Microblogging Meets Mobile Micromarketing

solutionsMobileAs a reminder that social networking is permeating all aspects of our lives, I saw an interesting article on SFGate.com this week about the mobilization of social media. Smarter telephones such as iPhones and upgraded Blackberries are placing more computing power in your pocket, and advertisers and marketers are anxious to adopt new strategies to get your attention while you are on the move.

The Gate article talks about using mobile social media applications to track your friends in real-time. You check your mobile tracker and find out that the gang is at your favorite watering hole, or one of you BFFs is getting coffee at Starbucks. With the new GPS and and smart phone capabilities being built into today’s mobile handsets, it’s easy to pinpoint anyone with a mobile phone. Combine the tracking capability with social media and the world can follow you anywhere:

“We’re seeing a renaissance in mobile services,” said Alok Deshpande, co-founder of Loopt, which was started in 2006. “People are trying it for the first time and seeing what they can do. A lot of that evolution was catalyzed by improvements in the iPhone and new BlackBerrys. That changed the game a lot.”

As the article notes, it’s going to take some time until one service or another reaches the critical mass of a Facebook or Twitter to be a viable mobile social media platform. The same is true in the world of instant messaging. To be valuable, your posse has to be using the same service, whether it’s Skype or Yahoo or MSN.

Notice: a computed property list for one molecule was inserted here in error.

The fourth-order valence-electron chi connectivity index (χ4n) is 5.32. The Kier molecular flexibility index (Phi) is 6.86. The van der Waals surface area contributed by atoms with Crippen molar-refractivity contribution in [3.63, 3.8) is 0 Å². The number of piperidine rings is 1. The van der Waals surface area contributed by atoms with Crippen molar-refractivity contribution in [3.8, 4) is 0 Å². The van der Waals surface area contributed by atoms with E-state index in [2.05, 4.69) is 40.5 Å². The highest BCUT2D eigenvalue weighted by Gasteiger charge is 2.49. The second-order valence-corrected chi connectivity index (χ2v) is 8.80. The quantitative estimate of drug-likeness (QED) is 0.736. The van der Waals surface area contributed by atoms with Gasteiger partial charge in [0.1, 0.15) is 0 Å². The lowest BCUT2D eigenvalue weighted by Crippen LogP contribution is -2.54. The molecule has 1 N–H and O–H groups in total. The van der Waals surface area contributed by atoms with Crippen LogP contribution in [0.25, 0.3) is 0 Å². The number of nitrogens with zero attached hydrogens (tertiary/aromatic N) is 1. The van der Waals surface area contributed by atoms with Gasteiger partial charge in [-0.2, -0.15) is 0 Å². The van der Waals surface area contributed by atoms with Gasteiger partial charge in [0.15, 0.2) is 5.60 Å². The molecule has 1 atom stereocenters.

Now let’s throw mobile marketing into the mix. When you combine the ability to track mobile presence with data delivery, advertising can turn your cell phone into a personalized billboard. You are walking by Old Navy and “buzz,” there’s a clothing special just for you. You are near Amici’s pizza and “beep,” they have a linguini lunch special. If you haven’t seen it, the mall scene from film “The Minority Report” has some of that same creep factor. Imagine if advertisers were able to target you by taste and interest as well as location. This is as close to one-to-one marketing as I want to get.

I have to wonder about the tolerance of mobile users for cell phone advertising. I know I find the random text messages from my service provider annoying to say the least, but the novelty factor may overcome initial objections, particularly if the mobile ads can be targeted to your areas of interest.

So I am wondering if we are ready for a world where microblogging and micromarketing converge. You can check on your friends on the go, using your handheld computer with the build-in GPS to track them and check in in real time. At the same time, marketers can stalk you in the real world, serving up cybersuggestions based on your online history and location. It’s an interesting variation on the concept of free, perfect, now articulated by Rob Rodin, CEO of Marshall Industries over a decade ago. The basic idea is that the Internet has engendered the demand for instant gratification; I want what I want now, exactly as I want it, and I don’t want to pay much for it. Clearly, technology is changing the rules of marketing for all of us.

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